Complete History of Industrial Engineering

According to Google, ‘Industrial engineering’ is an engineering profession that is involved with the optimization of complicated processes, systems, or organizations by strengthening, promoting, and executing integrated orders of people, money, information, data, tools, energy, and materials.

Industrial engineers use functional knowledge and skills in mathematical, physical, and social sciences, along with the policies and methods of engineering analysis and layout, to specify, predict, and evaluate the results obtained from systems and processes. From these results, they can create new systems, processes, or circumstances for the useful coordination of workers, materials, and instruments and enhance the quality and productivity of networks – environmental or social.

History of Industrial Engineering

The roots of industrial engineering are more complicated than you think. Fredrick Winslow Taylor is known as the father of industrial engineering, even though all his ideas were not unique. Some of the other influences may have been from Adam Smith, Thomas Malthus, David Ricardo, and John Stuart Mill. All of their works produced classical liberal accounts for the benefits and constraints of the Industrial Revolution.

Another major patron to the field was Charles W. Babbage- a mathematics professor. One of his significant contributions to the area was his book On the Economy of Machinery and Manufacturers in 1832. In this book, he presents many different topics of manufacturing, a few of which will be remarkably familiar to an Industrial Engineer. Babbage discusses the learning curve’s idea, the division of tasks and how learning is affected, and the impact of learning on the generation of waste.

In the late nineteenth century, more progress was made that would lead to the formalisation of industrial engineering. Henry R. Towne stressed the financial aspect of an engineer’s job. Towne belonged to the American Society of Mechanical Engineers (ASME), like many other early American pioneers in this new area. The IE handbook says “ASME was the base for industrial engineering”. Towne, along with Fredrick A. Halsey, worked on explaining and presenting wage incentive plans to the ASME. It was out of these meetings that the Halsey plan of wage payment developed. The purpose was to improve the productivity of workers without negatively influencing the cost of production. The proposal suggested that some of the gains be shared with the employees. It is an early example of a profit-sharing plan.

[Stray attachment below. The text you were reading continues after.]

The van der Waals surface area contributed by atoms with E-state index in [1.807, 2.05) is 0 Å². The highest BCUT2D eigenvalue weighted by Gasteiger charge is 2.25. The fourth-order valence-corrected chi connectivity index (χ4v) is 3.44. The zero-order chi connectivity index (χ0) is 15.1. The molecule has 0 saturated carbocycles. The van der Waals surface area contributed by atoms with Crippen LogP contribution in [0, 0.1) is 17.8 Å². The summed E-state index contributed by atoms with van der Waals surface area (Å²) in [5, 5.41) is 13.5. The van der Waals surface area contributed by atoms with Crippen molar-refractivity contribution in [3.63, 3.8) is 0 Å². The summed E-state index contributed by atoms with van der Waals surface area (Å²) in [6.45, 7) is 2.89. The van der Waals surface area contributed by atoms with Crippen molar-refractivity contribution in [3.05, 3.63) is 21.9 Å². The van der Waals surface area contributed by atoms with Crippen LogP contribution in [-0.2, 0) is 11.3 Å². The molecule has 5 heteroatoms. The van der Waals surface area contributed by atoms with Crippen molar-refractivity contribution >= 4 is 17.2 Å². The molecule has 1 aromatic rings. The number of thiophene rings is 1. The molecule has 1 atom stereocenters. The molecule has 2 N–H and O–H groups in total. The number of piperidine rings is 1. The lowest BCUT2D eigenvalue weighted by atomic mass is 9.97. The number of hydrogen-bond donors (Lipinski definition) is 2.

Henry L. Gantt belonged to the ASME and presented papers to the ASME on cost, choice of workers, training, great incentive plans, and work schedule. He is the creator of the Gantt chart, currently the most popular chart used in scheduling of work.

The History of Industrial Engineering is incomplete without talking about Fredrick Winslow Taylor. Taylor is the best known among the pioneers of industrial engineering. Like others, his work included topics such as the organisation of work by management, worker selection, training, and further compensation for those people who could meet the standard, as stated by the company through his methods.

The Gilbreths are recognised for the evolution of time and motion studies. Frank Bunker Gilbreth and his wife, Dr. Lillian M. Gilbreth, worked on understanding fatigue, skill development, motion studies, and time studies. Lillian Gilbreth had a Ph.D. in psychology, which helped in explaining people’s issues. One of the essential things the Gilbreths did was classify the basic human motions into seventeen types, some practical and some non-effective. They marked the table of classification therbligs. Efficient therbligs are useful in finishing work, and non-effective therbligs are not. Gilbreth stated that the time to complete an effective therblig can be shortened but will be very hard to eliminate. On the other hand, non-effective therbligs should be removed if possible.

In 1948, the American Institute for Industrial Engineers (AIIE), was formed for the first time and began to give a licensed authenticity to the practicing engineers. Up till this time, industrial engineers had no specific place in the regime of a company. The ASME was the only other society that expected its members to have an engineering degree before the development of the AIIE.

What is the future for Industrial Engineers? 

With analytical methods and advancing technologies in computer science, modelling multiple production and service systems will become an everyday task. Firms often want to hire industrial engineers to streamline their means, which decreases their process cost. One can see an industrial engineer working in domains that are characterised by ergonomics, security, tone, authenticity, process, composition, price analysis, Plant Engineering, etc.

Was it worth reading? Let us know.